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Christi Fu: Making a Name in Construction Claims

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Christi Fu, PE, CCM, LEED AP, ENV SP, is the Arcadis operations manager for the Contract Solutions Practice in the Western United States and the WTS-LA Treasurer. She is a registered civil engineer with a bachelor’s and master’s degree in civil engineering from the University of California, Berkeley.

After graduating, Ms. Fu began work with a contractor as a project engineer on commercial and residential projects. Her employer quickly recognized that she was exceptionally well organized and detail oriented, qualities which are ideal for claims analysis and preparation. They invited her to join the claims group, but she demurred. “I knew that even though I can write letters and create time-impact analyses, I really like interaction with people and being out in the field. So, they put me back on the jobsite and I was really happy to learn how things get built. I even became a superintendent for one project.” She then moved on from working for a general contractor to an Assistant Project Manager position with an owner’s representative firm building pharmaceutical research and development campuses. 

When the 2008 recession hit the engineering and construction industry, Ms. Fu moved on to Arcadis as a claims analyst. “When the economy is bad, there are a lot of claims. But when the economy is good, well, there are still a lot of claims. Whenever you have a big project with so many stakeholders, there are almost always disputes and claims. Different interpretations to contract provisions are simply a reality of the business. And my time in the field served me very well, as it gave me greater understanding of how claims evolve and what they mean in real terms. Now, I just love my job.” This field allowed Ms. Fu to work on a variety of projects, from highways, bridges, light rail, airports, and ports, to wastewater treatment centers, court houses, college campuses, etc., that range from $30-million projects to $1.2-billion programs. 

ChristiFu_e3595In addition to her considerable workload, Ms. Fu is also pursuing an Executive MBA at UCLA’s Anderson School of Management. But she’s not earning the degree to switch to a business career. She has a very specific agenda for her MBA pursuit.

“Sadly, they don’t teach enough management in engineering school. They don’t really teach you how to manage conflicts and staff, how to read a financial statement—all of the things that make operations successful. Fortunately, Arcadis has been very, very supportive of me getting my degree. They see great value in it, and they really invest in their people. My supervisor, Joe Seibold (Arcadis EVP), has been particularly supportive.”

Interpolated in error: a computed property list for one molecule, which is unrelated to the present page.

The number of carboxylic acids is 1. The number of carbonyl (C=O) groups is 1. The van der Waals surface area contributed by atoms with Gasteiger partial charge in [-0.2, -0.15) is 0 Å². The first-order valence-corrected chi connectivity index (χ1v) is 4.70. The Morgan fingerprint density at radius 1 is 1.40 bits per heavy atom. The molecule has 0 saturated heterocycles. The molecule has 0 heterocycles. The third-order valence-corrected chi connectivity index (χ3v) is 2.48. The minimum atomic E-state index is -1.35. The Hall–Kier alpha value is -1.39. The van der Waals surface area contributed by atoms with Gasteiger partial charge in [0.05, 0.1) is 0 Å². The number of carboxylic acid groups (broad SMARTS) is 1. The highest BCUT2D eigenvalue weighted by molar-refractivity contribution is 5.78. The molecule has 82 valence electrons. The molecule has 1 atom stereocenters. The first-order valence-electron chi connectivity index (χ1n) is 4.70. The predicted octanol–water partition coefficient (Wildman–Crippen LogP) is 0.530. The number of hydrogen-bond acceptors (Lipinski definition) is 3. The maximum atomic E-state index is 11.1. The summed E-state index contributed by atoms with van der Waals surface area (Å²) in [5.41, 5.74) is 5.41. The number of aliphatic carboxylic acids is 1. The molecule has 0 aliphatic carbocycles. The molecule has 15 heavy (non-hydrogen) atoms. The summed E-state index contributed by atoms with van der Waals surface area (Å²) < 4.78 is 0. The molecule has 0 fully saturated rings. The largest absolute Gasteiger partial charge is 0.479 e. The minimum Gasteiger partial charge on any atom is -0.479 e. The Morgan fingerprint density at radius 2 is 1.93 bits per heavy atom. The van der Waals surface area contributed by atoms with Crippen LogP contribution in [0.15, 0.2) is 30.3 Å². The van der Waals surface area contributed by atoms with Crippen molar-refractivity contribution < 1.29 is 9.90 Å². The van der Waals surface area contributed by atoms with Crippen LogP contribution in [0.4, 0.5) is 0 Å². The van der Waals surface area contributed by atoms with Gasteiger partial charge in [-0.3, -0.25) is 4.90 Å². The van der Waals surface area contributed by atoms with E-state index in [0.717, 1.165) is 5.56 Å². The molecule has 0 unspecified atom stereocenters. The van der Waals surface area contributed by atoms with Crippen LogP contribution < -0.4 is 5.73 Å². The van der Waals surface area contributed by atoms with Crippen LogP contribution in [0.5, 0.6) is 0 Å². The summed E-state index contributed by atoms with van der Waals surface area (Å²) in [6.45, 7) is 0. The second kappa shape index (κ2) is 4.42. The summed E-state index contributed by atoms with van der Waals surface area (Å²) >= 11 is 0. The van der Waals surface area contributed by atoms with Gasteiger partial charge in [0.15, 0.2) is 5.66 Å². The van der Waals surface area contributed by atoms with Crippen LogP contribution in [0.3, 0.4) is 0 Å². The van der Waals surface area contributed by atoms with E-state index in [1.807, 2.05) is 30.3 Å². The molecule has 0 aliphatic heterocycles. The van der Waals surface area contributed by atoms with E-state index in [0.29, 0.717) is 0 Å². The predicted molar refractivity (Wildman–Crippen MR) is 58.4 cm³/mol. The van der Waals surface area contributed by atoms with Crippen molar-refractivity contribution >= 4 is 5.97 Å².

Ms. Fu also likes to return that support with loyalty and altruism. With Arcadis for more than 10 years, she gives back to the industry in another way.

“I have mentored high school students through the ACE Mentor Program since 2006. It means a lot to me because I did not know about engineering in high school and wanted to educate students about it.  I also enjoy telling parents that it is great and wonderful when their daughters want to go into engineering. So, on a bi-weekly basis I go to a high school or bring students to our offices and talk to them about what we do.”

“Caltrans also has a mentoring program where big businesses mentor small businesses. I’ve been doing that for the last five years. It’s a year-long program, and we meet every month about proposals, winning projects, business development, marketing plans, etc. When I can, I include the protégés as subconsultants on pursuits. That way, they get the hands-on experience and it’s experience they can’t really get anywhere else.”

CA_InclineSo, why does Mrs. Fu give so much back? Why does she spend so much time mentoring young people and small businesses?

“Role models are very, very important. When I was introduced to WTS-LA, it was just amazing to see all of these women in leadership positions, to see them all in one place. As a minority woman, there was just no place else like this. WTS-LA provides great programs, of course, but the chapter is also changing the industry.

So, I looked at this group of very powerful, successful women and I knew I needed mentoring from them. So, Pattie Antich brought me in as her assistant treasurer. I had worked on a project with her about 10 years ago. In fact, she was the first project manager that I worked for when I moved to Los Angeles. She knew I could handle the tasks for treasurer and that’s how I got introduced to WTS-LA. So, now, through my work, my mentoring at ACE and Caltrans, and through WTS-LA, I look to learn from the role models I have and serve as a role model for young minority women rising through the ranks.”

 

Portrait Photos © John Livzey 

Group photo: Tour of the California Incline project in Santa Monica with the West LA ACE team. 

 

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